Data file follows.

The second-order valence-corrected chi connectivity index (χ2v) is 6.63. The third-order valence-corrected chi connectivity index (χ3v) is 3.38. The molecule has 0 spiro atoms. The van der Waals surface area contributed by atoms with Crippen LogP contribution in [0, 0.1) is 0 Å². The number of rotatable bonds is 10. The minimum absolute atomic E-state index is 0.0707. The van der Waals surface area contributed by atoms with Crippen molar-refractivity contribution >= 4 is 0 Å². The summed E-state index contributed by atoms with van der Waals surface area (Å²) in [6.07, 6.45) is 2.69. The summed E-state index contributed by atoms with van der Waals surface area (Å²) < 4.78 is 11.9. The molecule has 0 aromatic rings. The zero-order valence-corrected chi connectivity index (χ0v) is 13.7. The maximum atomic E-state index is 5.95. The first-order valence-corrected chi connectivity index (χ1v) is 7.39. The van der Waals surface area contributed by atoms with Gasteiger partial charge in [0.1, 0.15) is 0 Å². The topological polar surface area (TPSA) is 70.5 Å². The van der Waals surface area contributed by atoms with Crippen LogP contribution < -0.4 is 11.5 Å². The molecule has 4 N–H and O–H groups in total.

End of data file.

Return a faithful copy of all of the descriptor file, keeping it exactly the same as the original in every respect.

The second-order valence-corrected chi connectivity index (χ2v) is 6.63. The third-order valence-corrected chi connectivity index (χ3v) is 3.38. The molecule has 0 spiro atoms. The van der Waals surface area contributed by atoms with Crippen LogP contribution in [0, 0.1) is 0 Å². The number of rotatable bonds is 10. The minimum absolute atomic E-state index is 0.0707. The van der Waals surface area contributed by atoms with Crippen molar-refractivity contribution >= 4 is 0 Å². The summed E-state index contributed by atoms with van der Waals surface area (Å²) in [6.07, 6.45) is 2.69. The summed E-state index contributed by atoms with van der Waals surface area (Å²) < 4.78 is 11.9. The molecule has 0 aromatic rings. The zero-order valence-corrected chi connectivity index (χ0v) is 13.7. The maximum atomic E-state index is 5.95. The first-order valence-corrected chi connectivity index (χ1v) is 7.39. The van der Waals surface area contributed by atoms with Gasteiger partial charge in [0.1, 0.15) is 0 Å². The topological polar surface area (TPSA) is 70.5 Å². The van der Waals surface area contributed by atoms with Crippen LogP contribution < -0.4 is 11.5 Å². The molecule has 4 N–H and O–H groups in total.